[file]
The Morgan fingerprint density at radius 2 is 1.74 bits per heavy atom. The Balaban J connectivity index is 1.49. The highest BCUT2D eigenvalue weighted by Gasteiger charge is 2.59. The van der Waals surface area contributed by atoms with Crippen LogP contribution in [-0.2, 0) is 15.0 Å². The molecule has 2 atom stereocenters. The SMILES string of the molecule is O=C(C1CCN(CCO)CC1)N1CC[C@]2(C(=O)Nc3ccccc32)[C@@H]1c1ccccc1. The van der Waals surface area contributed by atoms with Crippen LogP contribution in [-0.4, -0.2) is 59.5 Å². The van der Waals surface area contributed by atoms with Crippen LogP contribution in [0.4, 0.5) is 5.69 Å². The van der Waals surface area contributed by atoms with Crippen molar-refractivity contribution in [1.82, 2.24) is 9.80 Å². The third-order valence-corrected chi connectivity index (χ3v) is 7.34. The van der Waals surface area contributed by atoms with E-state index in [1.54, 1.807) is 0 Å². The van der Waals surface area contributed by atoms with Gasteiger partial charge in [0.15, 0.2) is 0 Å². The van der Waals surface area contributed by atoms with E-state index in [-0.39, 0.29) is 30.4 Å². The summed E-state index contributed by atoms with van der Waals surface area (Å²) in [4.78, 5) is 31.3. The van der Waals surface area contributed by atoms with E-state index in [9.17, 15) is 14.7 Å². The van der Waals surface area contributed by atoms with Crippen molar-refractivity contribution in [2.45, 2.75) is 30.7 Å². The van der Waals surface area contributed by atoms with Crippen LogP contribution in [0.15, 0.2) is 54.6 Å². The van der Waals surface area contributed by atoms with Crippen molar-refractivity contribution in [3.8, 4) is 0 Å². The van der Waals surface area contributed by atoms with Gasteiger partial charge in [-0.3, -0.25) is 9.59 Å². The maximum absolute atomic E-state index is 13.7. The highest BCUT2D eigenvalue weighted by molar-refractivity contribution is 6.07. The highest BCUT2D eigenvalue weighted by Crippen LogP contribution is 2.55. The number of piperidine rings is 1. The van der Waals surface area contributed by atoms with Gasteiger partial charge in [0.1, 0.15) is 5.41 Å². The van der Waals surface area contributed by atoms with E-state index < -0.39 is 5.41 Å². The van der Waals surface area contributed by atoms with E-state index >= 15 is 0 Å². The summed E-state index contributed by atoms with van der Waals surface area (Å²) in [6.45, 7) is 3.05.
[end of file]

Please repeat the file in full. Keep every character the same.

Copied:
The Morgan fingerprint density at radius 2 is 1.74 bits per heavy atom. The Balaban J connectivity index is 1.49. The highest BCUT2D eigenvalue weighted by Gasteiger charge is 2.59. The van der Waals surface area contributed by atoms with Crippen LogP contribution in [-0.2, 0) is 15.0 Å². The molecule has 2 atom stereocenters. The SMILES string of the molecule is O=C(C1CCN(CCO)CC1)N1CC[C@]2(C(=O)Nc3ccccc32)[C@@H]1c1ccccc1. The van der Waals surface area contributed by atoms with Crippen LogP contribution in [-0.4, -0.2) is 59.5 Å². The van der Waals surface area contributed by atoms with Crippen LogP contribution in [0.4, 0.5) is 5.69 Å². The van der Waals surface area contributed by atoms with Crippen molar-refractivity contribution in [1.82, 2.24) is 9.80 Å². The third-order valence-corrected chi connectivity index (χ3v) is 7.34. The van der Waals surface area contributed by atoms with E-state index in [1.54, 1.807) is 0 Å². The van der Waals surface area contributed by atoms with Gasteiger partial charge in [0.15, 0.2) is 0 Å². The van der Waals surface area contributed by atoms with E-state index in [-0.39, 0.29) is 30.4 Å². The summed E-state index contributed by atoms with van der Waals surface area (Å²) in [4.78, 5) is 31.3. The van der Waals surface area contributed by atoms with E-state index in [9.17, 15) is 14.7 Å². The van der Waals surface area contributed by atoms with Crippen molar-refractivity contribution in [2.45, 2.75) is 30.7 Å². The van der Waals surface area contributed by atoms with Crippen LogP contribution in [0.15, 0.2) is 54.6 Å². The van der Waals surface area contributed by atoms with Crippen molar-refractivity contribution in [3.8, 4) is 0 Å². The van der Waals surface area contributed by atoms with Gasteiger partial charge in [-0.3, -0.25) is 9.59 Å². The maximum absolute atomic E-state index is 13.7. The highest BCUT2D eigenvalue weighted by molar-refractivity contribution is 6.07. The highest BCUT2D eigenvalue weighted by Crippen LogP contribution is 2.55. The number of piperidine rings is 1. The van der Waals surface area contributed by atoms with Gasteiger partial charge in [0.1, 0.15) is 5.41 Å². The van der Waals surface area contributed by atoms with E-state index < -0.39 is 5.41 Å². The van der Waals surface area contributed by atoms with E-state index >= 15 is 0 Å². The summed E-state index contributed by atoms with van der Waals surface area (Å²) in [6.45, 7) is 3.05.